Jonathan Cowan makes paintings that look nothing like a traditional painting. Beginning with watercolor studies on paper, Cowan paints grand open landscapes on raw canvas with acrylic stains, creating cottony-soft, vibrant yet dark, ghost-like scenes. These sweeping vistas are the archetype of the sublime; the same type of spaces that found Turner feverishly sketching in them and that Caspar David Friedrich made his mainstay. But they are facsimiles, the implicit sincerity, romance, and richness of their art historical precedents in oil are replaced by a thin translucent copy, an appropriation of a vision whose sincerity is perhaps less resonant now than it was when it was new. They are also infused with an apparent pixelation, a result of the transfer and staining processes themselves combined with the choice of a canvas substrate that has a pronounced grid in its weave.
Further reinforcing a less-than optimistic point of view, one that suggests that the sublime in art might be a relic of the past that is not wholly possible in our insincere present, is the fact that this is just a backdrop for the main event. Each of Cowan’s canvases are also meticulously embroidered, creating overlaid stitched forms, chromatic bands and vortexes that hover above the spaces and seem to suggest inter-dimensional worm-holes, as in “Void in a Form Over a Flood” or prismatic auroras, as in “Ribbon”. They have the unmistakable feeling of a mystical, rapturous event. They also carry a kind of analog distortion – the kind kids of the 80’s experienced when we tried to watch cable channels our parent’s didn’t subscribe to. This limited access, provided only slipping glimpses of things that weren’t meant for us.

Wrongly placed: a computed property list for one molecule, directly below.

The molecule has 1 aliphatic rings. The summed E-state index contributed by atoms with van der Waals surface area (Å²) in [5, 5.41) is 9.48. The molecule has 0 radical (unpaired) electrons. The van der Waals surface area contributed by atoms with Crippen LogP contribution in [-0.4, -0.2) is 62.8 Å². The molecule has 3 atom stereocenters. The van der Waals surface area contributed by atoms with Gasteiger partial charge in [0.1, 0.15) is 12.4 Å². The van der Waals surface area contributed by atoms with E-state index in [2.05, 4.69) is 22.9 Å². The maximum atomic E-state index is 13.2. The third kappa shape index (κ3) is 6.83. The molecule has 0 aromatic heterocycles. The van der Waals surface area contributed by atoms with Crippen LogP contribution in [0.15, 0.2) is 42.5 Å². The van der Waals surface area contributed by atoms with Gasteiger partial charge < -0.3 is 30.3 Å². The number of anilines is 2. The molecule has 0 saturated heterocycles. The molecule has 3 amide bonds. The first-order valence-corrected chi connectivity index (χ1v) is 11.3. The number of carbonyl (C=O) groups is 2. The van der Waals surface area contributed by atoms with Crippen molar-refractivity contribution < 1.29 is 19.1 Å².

Both Gorchov and Cowan present us with work that evokes a kind of longing, a need to grasp that which is just beyond our reach, to see beyond the limits of sight, and they do so by manifesting a kind of abstract-surrealism; a space where the limits of both our perceptual experience and our consciousness ultimately become the primary emphasis and the subject of the work. Each is creating alchemy of the moment, both internal end external. All of this is an embodiment of process, material, image, and vision working in discordant harmony. This is a channeling; a synthesis that is poignant and filled with vivacity at this moment in history.